Writing Problem 0-0: Around the House


Think critically about computers and computing.

Learn about how to write with an eye towards a technical audience.

Pull up the definition of the word "computer" a few places online (or in a handy, printed dictionary if you happen to still have one!), and while it’s likely you’ll find some common threads, it’s also quite likely that no two definitions are the same.

For purposes of this course, we define a computer as a device that accepts input and processes it in some way to produce an output

Writing? I thought I was here to code...

Rest assured, there’ll be plenty of time and plenty of opportunity to dive into programming this school year. In fact, the vast majority of the problems you’re assigned in this course will require you to program in one or more of the programming languages we’ll learn about, such as Scratch, C, PHP, or JavaScript. But occasionally, and a bit more frequently at the very beginning of the course, you’ll also be asked to complete some "writing problems" like this. Why?

Being able to write code is just one tool at your disposal. Among the many characteristics of a computer scientist is his or her ability to communicate effectively with others, both with and without technological backgrounds alike, about computers, emerging technologies, and more. By researching these topics and reading about technology on tech news you’ll not only become more conversant in the jargon that computer scientists use to describe technology, computers, and computing, but you’ll also improve in your ability to further relay what you’ve learned to others.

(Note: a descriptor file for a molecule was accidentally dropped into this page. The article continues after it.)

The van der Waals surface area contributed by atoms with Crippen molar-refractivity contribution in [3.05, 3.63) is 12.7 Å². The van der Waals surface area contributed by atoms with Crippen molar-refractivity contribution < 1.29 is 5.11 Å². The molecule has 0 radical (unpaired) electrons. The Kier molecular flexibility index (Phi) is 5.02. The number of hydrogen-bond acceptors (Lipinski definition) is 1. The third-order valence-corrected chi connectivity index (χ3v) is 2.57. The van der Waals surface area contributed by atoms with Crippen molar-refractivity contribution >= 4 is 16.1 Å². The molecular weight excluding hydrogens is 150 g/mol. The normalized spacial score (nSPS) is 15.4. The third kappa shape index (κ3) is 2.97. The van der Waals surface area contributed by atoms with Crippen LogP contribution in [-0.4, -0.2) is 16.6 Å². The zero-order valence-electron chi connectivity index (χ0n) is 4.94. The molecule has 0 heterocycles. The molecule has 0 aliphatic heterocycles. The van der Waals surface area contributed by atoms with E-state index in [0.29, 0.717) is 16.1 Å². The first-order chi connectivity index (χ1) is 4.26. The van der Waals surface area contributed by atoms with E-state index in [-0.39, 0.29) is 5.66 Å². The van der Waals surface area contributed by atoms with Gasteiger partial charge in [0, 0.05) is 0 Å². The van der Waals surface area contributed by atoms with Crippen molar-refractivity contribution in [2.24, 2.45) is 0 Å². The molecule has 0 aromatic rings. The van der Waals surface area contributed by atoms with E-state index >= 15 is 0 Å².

In some contexts you’ll be relaying your newfound knowledge to those with absolutely no background in the subject matter, and to address those individuals you’ll need the ability to describe things clearly and, importantly, correctly. In others, you’ll be addressing your peers or more technically-oriented audiences, and instead of having to explain a new technology, you will have to persuade that audience about something. Being able to analyze a technology, compare it to others, and point out its relative flaws is an important rhetorical tool to do just that. Organizing your thoughts and communicating them on paper is one of the best ways (particularly if you otherwise might experience stage fright!) to practice this skill.

Ok, Computer

Have a look around your home. See any computers? Even if you don’t have laptops or desktops where you live, odds are you have many more computers in your home than you think. Perhaps you have a smartphone? Maybe you have a flatscreen television or a video game system?

In this problem, we want you to think even more outside the box than that. Recall that we defined a computer as a device that accepts input, and processes it in some way to produce a result automatically. Surely there exists some device in your home that adheres to that definition but isn’t something that before now you would have readily called a computer. If you can’t think of any such device in your home, feel free to venture beyond those four walls and pick any device with which you may be familiar.

In no more than 400 words[1], describe this device in detail. Post your response on your CS Class Blog.

You may wish to consider questions such as:

What does the device look like?

What kind of data does it accept?

How does it process that data?

What is the result of that processing?

Conduct a little bit of research (formal or informal), and if you suspect others may be skeptical of your assertion that the device you chose is a computer, write persuasively so as to do your best to convince such individuals that you aren’t crazy and that you know what you’re talking about.

This was Writing Problem 0-0, your first problem

1. Seriously! In the real world, projects often have specifications just like this one, and it’s frequently quite important to adhere to those specifications exactly so that you are in compliance with project scope. So keep it to 400 words, tops!